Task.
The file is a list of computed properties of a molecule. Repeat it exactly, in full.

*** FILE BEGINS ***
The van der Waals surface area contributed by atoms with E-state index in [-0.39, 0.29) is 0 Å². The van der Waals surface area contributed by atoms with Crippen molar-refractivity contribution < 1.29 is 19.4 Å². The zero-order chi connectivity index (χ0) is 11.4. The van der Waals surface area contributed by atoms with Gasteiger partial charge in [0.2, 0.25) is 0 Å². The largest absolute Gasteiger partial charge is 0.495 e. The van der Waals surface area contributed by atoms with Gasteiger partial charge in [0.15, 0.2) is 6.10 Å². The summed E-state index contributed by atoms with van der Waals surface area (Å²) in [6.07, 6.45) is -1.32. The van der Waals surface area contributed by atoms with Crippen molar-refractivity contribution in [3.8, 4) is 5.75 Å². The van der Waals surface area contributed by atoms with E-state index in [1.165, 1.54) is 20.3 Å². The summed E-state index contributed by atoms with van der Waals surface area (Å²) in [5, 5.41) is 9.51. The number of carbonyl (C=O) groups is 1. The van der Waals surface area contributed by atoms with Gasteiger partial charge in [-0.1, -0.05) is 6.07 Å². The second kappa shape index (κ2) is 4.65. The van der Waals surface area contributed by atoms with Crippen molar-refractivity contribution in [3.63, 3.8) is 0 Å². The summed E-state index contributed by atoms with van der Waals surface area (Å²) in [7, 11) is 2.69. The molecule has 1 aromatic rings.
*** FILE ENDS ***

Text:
The van der Waals surface area contributed by atoms with E-state index in [-0.39, 0.29) is 0 Å². The van der Waals surface area contributed by atoms with Crippen molar-refractivity contribution < 1.29 is 19.4 Å². The zero-order chi connectivity index (χ0) is 11.4. The van der Waals surface area contributed by atoms with Gasteiger partial charge in [0.2, 0.25) is 0 Å². The largest absolute Gasteiger partial charge is 0.495 e. The van der Waals surface area contributed by atoms with Gasteiger partial charge in [0.15, 0.2) is 6.10 Å². The summed E-state index contributed by atoms with van der Waals surface area (Å²) in [6.07, 6.45) is -1.32. The van der Waals surface area contributed by atoms with Crippen molar-refractivity contribution in [3.8, 4) is 5.75 Å². The van der Waals surface area contributed by atoms with E-state index in [1.165, 1.54) is 20.3 Å². The summed E-state index contributed by atoms with van der Waals surface area (Å²) in [5, 5.41) is 9.51. The number of carbonyl (C=O) groups is 1. The van der Waals surface area contributed by atoms with Gasteiger partial charge in [-0.1, -0.05) is 6.07 Å². The second kappa shape index (κ2) is 4.65. The van der Waals surface area contributed by atoms with Crippen molar-refractivity contribution in [3.63, 3.8) is 0 Å². The summed E-state index contributed by atoms with van der Waals surface area (Å²) in [7, 11) is 2.69. The molecule has 1 aromatic rings.